A lot of writing advisers will inevitably advise about writer’s block, but don’t often consider writer’s boredom: when a writer has an idea, but doesn’t have the desire to write the story.

There is, of course, the possibility that the writer doesn’t actually want to really write the story. Writing is a high ambition for many people, and there are far more writers than professional writers. Writing is all about motivation, and what makes a professional writer is the writer that really wants to tell their story, not that wants to be paid to write that story. If a writer doesn’t have the genuine motivation, then the writing just won’t happen, and that leads to a writer being bored of writing from not being genuinely interested by it.

But writer’s boredom can still be a problem to writers who are genuine. I want to write what excites me, which is why writing has become my hedonistic pursuit, but there was a time when I scribbled down hundreds of notes about a fictional universe I was constructing (Immortals) to exciting rock music, but I soon became bored of writing those notes into a story. So it’s possible that a story is boring a writer because the writer is focused too much on world-building, and not enough on character. Of course, the other possibility is that the writing can’t happen because the writer’s boredom is a subconscious response to more important problems in the writer’s life. A writer who’s become bored of their writing, but isn’t just a fake, may have unresolved issues that the writer is trying to ignore – particularly if the writer is a student. I myself am returning to university this September (BA (Hons.) Film Studies and Screenwriting), and often find myself needing to sideline my writing in order to meet deadlines with coursework and essays. And if I know that I haven’t completed them, I just don’t write – because I can’t. I can only write when I know that I’m writing for the writing, and not as procrastination for something else. But sometimes it’s something more psychological. This summer break has been an important time for me, because I’ve finally come to understand that my constant mood swings aren’t normal. Often, they can cause me to experience prolonged periods of intense lows, when there’s no point in me attempting anything creative on account of being bored of everything for no particular reason. The Human brain is just a very sophisticated, naturally-occurring machine, and machines run programmes. I can’t write if I can see the (1) symbol on my Gmail tab, or if the Skype window is highlighted in orange. I’ll be looking at the writing, but I’ll be seeing these subtle distractions in my lateral vision. Ideally, a writer should eliminate these distractions anyway, but the same goes for life: eliminate the problems, and nothing will be there to distract the writer from the writing. That’s what writer’s boredom mostly is – the knowledge that there could be something more interesting in that moment than writing. Writers are people pursuing their creativity, so the potential for something more interesting than writing is a natural worry, that writing is just a waste of time, and boredom is simply one manifestation of reasonable resistance. But understanding that can often be what helps cure it. Write down those distractions, and tick them off. Confront your problems. That goes for not just writing, but for life. Once your problems are solved, they’re solved. And then the writing can flourish.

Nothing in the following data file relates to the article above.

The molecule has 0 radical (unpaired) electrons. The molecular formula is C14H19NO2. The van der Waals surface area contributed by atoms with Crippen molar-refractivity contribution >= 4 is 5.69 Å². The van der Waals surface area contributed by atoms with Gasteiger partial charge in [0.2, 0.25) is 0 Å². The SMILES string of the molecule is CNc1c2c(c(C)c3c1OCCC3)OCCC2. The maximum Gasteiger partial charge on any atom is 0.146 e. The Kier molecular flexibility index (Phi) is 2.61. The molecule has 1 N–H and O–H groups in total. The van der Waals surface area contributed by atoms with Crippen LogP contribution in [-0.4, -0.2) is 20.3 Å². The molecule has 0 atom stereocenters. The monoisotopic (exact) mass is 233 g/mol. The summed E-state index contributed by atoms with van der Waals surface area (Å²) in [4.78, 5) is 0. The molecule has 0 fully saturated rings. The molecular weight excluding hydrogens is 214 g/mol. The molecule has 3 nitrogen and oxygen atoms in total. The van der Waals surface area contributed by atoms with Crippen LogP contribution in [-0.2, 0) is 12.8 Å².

Published by Alexander Sigsworth

Writing about Herobrine in The Characters That Define Us at Normal Happenings. Profile photo chosen for Gamers Blog Party: Summer 2019 at Later Levels. Known as the Purple Prose Mage at the Well-Red Mage.

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